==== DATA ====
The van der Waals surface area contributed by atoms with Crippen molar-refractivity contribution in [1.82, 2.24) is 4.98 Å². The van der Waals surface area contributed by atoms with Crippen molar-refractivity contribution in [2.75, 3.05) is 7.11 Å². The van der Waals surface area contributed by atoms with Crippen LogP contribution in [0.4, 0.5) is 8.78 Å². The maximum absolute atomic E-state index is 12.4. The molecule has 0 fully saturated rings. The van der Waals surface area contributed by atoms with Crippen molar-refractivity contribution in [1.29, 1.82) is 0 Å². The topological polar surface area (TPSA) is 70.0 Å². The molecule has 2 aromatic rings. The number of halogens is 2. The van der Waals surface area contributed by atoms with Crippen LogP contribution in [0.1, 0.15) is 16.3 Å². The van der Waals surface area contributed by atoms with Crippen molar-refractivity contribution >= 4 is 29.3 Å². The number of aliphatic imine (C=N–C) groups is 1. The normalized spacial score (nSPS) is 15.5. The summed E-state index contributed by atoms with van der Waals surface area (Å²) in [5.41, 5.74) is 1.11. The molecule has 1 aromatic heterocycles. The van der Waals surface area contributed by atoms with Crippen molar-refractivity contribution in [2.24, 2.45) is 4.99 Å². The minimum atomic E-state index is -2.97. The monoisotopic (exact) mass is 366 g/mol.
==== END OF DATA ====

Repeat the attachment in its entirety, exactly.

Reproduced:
The van der Waals surface area contributed by atoms with Crippen molar-refractivity contribution in [1.82, 2.24) is 4.98 Å². The van der Waals surface area contributed by atoms with Crippen molar-refractivity contribution in [2.75, 3.05) is 7.11 Å². The van der Waals surface area contributed by atoms with Crippen LogP contribution in [0.4, 0.5) is 8.78 Å². The maximum absolute atomic E-state index is 12.4. The molecule has 0 fully saturated rings. The van der Waals surface area contributed by atoms with Crippen molar-refractivity contribution in [1.29, 1.82) is 0 Å². The topological polar surface area (TPSA) is 70.0 Å². The molecule has 2 aromatic rings. The number of halogens is 2. The van der Waals surface area contributed by atoms with Crippen LogP contribution in [0.1, 0.15) is 16.3 Å². The van der Waals surface area contributed by atoms with Crippen molar-refractivity contribution >= 4 is 29.3 Å². The number of aliphatic imine (C=N–C) groups is 1. The normalized spacial score (nSPS) is 15.5. The summed E-state index contributed by atoms with van der Waals surface area (Å²) in [5.41, 5.74) is 1.11. The molecule has 1 aromatic heterocycles. The van der Waals surface area contributed by atoms with Crippen molar-refractivity contribution in [2.24, 2.45) is 4.99 Å². The minimum atomic E-state index is -2.97. The monoisotopic (exact) mass is 366 g/mol.